Not everybody groans when another top NBA draft prospect decides to return to school.
Ten days have elapsed since a forgettable national championship game, providing ample time to move on to offseason matters, but I've been nagged by a question: Did UConn actually play phenomenal defense in holding Butler to 41 points on 18.8 percent shooting, or was Butler just awful?
One of the beauties of Twitter is its role as facilitator of instant bar-stool chatter. In this case, one of my followers (@JaredKraus) posed a very interesting question in the wake of Connecticut's incredible run to the national title: Was it the best postseason run ever?
Related Galleries for the April 11, 2011 issue
UConn Men's Basketball stories in the SI Vault
Fans celebrate after UConn defeats Butler to win the NCAA's men's basketball national championship.
HOUSTON -- Jim Calhoun knew better than to answer the burning question in a swirl of confetti Monday night. "The worst time to make a decision about any kind of coaching situation," Calhoun said, "is to do it in the great emotion of great things happening to you."
HOUSTON -- The ball is in the air again for Butler as the final seconds tick away in a championship game. Only, of course, nothing is the same at all. A year ago, the ball was in the air -- Butler's Gordon Hayward had pushed the basketball toward the basket from 45 feet away in the desperate last second -- and the ball seemed to stay suspended for way too long, like a balloon slowly losing its helium. If the ball bounced away, like long shots mostly do, Duke would win a great game and become national champion. But if it went in (and it looked like it might go in!), Butler would beat Duke in perhaps the most thrilling college game ever played.
HOUSTON -- The visions came to Kemba Walker at some point during his historic comet-ride through college basketball's postseason. The Connecticut guard can't remember when they began, but he knows that by the time the Huskies arrived in Houston for the Final Four, he couldn't close his eyes without seeing them. Walker's mind had crafted a hoops fantasy slideshow. A ladder. Scissors. A net. His teammates standing on a stage, smiling and singing along to One Shining Moment.
HOUSTON -- Do not expect, in 35 years, to click on some future version of YouTube and find a clip titled "Brad Stevens likes the F-word" that features the coach verbally undressing a reporter who asked a somewhat silly question about a recruit who got away. If you'd like to see something like that now, simply insert that phrase into Google and replace "Brad Stevens" with "Jim Calhoun."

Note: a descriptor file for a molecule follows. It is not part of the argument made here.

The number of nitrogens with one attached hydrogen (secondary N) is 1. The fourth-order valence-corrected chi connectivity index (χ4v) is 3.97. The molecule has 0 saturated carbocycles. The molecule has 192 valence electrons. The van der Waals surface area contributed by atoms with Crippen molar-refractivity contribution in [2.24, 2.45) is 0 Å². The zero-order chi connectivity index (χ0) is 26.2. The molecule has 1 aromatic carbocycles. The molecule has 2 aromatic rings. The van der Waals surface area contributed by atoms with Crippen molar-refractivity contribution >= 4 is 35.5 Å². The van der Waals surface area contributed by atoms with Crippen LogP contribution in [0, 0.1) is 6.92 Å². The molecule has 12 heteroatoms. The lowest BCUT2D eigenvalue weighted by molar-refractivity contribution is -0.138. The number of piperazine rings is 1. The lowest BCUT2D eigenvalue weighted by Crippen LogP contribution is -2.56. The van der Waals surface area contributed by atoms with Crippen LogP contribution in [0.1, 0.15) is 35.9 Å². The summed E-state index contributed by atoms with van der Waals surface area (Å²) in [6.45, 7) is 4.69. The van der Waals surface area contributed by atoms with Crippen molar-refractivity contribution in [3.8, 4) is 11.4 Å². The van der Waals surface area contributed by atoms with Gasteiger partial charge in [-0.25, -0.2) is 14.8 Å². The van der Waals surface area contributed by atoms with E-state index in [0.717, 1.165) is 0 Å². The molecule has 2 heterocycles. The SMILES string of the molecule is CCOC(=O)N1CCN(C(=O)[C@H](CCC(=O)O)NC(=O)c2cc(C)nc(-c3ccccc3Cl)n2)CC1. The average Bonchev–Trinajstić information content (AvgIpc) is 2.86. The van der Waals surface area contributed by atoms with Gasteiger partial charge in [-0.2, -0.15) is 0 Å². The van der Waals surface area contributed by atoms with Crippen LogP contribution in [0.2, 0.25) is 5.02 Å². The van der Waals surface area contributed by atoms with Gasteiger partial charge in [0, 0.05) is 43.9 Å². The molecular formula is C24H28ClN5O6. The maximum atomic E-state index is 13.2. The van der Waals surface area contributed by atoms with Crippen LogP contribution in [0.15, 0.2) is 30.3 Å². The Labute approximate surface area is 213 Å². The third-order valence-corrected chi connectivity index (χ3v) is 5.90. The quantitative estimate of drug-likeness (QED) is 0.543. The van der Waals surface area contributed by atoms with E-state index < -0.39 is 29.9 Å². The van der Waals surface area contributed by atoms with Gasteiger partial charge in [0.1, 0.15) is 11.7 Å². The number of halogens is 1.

HOUSTON -- We can all agree those were two very competitive games played at the Final Four on Saturday night. But let's be honest: They were not particularly well-played. Three of the four teams shot less than 40 percent from the field. The four made a combined 26 out of 84 three-point attempts, a rate of 31 percent. The two losing teams combined to shoot 48 percent from the foul line, yet both were still in position to win in the closing minutes.
HOUSTON -- As officials huddled late Saturday to determine how many ticks should remain on the clock when Connecticut guard Shabazz Napier stepped to the free-throw line, Napier scanned the crowd. He sought his mother, Carmen Velasquez. Napier found her, but seeing his favorite member of the NCAA Tournament-record crowd of 75,421 didn't offer much reassurance.
If there was ever a perilous time to be a professional prognosticator, this is it. In case you haven't noticed, we so-called experts have been turned on our heads during this unforgettable NCAA tournament. You might say we've been Shaka'd. That might not be great for us, but it sure is great for the sport. All season long the rule in college hoops has been to expect the unexpected. So nobody should be surprised that our picks have been so wrong so often. Of course, we like it when our picks turn out to be correct, but isn't being wrong half the fun? (That's called rationalizing. I've gotten good at it.)
Kyrie Irving, Derrick Williams and Harrison Barnes are all considering their NBA futures, whether in the draft this June or in 2012. They are the top American prospects and yet, despite their promising pro careers, all three are envious of Kemba Walker, Brandon Knight and Terrence Jones, who enter the closing weekend in Houston with more college basketball to play.